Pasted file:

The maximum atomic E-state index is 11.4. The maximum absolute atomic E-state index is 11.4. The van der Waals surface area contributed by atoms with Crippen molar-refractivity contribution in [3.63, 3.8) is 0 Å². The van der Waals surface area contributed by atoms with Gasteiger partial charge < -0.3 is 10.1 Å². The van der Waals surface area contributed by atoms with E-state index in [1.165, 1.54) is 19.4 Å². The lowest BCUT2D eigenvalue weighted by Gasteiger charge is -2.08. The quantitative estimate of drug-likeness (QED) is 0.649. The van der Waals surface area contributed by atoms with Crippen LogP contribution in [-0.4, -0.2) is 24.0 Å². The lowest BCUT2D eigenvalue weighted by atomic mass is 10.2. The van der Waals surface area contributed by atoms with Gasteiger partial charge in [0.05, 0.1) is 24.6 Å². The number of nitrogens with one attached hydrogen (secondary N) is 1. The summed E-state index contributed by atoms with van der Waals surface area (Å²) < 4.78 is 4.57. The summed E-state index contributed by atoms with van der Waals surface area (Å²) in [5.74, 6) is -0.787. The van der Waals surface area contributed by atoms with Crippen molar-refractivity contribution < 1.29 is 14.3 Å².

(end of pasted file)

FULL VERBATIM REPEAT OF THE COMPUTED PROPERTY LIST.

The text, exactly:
The maximum atomic E-state index is 11.4. The maximum absolute atomic E-state index is 11.4. The van der Waals surface area contributed by atoms with Crippen molar-refractivity contribution in [3.63, 3.8) is 0 Å². The van der Waals surface area contributed by atoms with Gasteiger partial charge < -0.3 is 10.1 Å². The van der Waals surface area contributed by atoms with E-state index in [1.165, 1.54) is 19.4 Å². The lowest BCUT2D eigenvalue weighted by Gasteiger charge is -2.08. The quantitative estimate of drug-likeness (QED) is 0.649. The van der Waals surface area contributed by atoms with Crippen LogP contribution in [-0.4, -0.2) is 24.0 Å². The lowest BCUT2D eigenvalue weighted by atomic mass is 10.2. The van der Waals surface area contributed by atoms with Gasteiger partial charge in [0.05, 0.1) is 24.6 Å². The number of nitrogens with one attached hydrogen (secondary N) is 1. The summed E-state index contributed by atoms with van der Waals surface area (Å²) < 4.78 is 4.57. The summed E-state index contributed by atoms with van der Waals surface area (Å²) in [5.74, 6) is -0.787. The van der Waals surface area contributed by atoms with Crippen molar-refractivity contribution < 1.29 is 14.3 Å².